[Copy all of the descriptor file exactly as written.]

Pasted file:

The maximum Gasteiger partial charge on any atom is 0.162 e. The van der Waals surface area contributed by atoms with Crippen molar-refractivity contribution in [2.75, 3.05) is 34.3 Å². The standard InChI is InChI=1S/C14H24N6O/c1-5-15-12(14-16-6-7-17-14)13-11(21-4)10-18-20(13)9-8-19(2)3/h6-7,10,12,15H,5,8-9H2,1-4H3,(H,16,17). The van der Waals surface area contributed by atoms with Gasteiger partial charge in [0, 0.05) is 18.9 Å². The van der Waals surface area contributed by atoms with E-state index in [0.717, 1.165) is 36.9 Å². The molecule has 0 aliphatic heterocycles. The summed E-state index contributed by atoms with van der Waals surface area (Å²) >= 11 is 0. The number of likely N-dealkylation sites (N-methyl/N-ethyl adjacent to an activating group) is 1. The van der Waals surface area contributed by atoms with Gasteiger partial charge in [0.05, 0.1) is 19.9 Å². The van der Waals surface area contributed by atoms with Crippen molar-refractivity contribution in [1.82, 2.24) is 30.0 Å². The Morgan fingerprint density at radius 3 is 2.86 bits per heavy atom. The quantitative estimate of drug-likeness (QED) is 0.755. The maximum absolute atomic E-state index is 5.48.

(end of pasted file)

The maximum Gasteiger partial charge on any atom is 0.162 e. The van der Waals surface area contributed by atoms with Crippen molar-refractivity contribution in [2.75, 3.05) is 34.3 Å². The standard InChI is InChI=1S/C14H24N6O/c1-5-15-12(14-16-6-7-17-14)13-11(21-4)10-18-20(13)9-8-19(2)3/h6-7,10,12,15H,5,8-9H2,1-4H3,(H,16,17). The van der Waals surface area contributed by atoms with Gasteiger partial charge in [0, 0.05) is 18.9 Å². The van der Waals surface area contributed by atoms with E-state index in [0.717, 1.165) is 36.9 Å². The molecule has 0 aliphatic heterocycles. The summed E-state index contributed by atoms with van der Waals surface area (Å²) >= 11 is 0. The number of likely N-dealkylation sites (N-methyl/N-ethyl adjacent to an activating group) is 1. The van der Waals surface area contributed by atoms with Gasteiger partial charge in [0.05, 0.1) is 19.9 Å². The van der Waals surface area contributed by atoms with Crippen molar-refractivity contribution in [1.82, 2.24) is 30.0 Å². The Morgan fingerprint density at radius 3 is 2.86 bits per heavy atom. The quantitative estimate of drug-likeness (QED) is 0.755. The maximum absolute atomic E-state index is 5.48.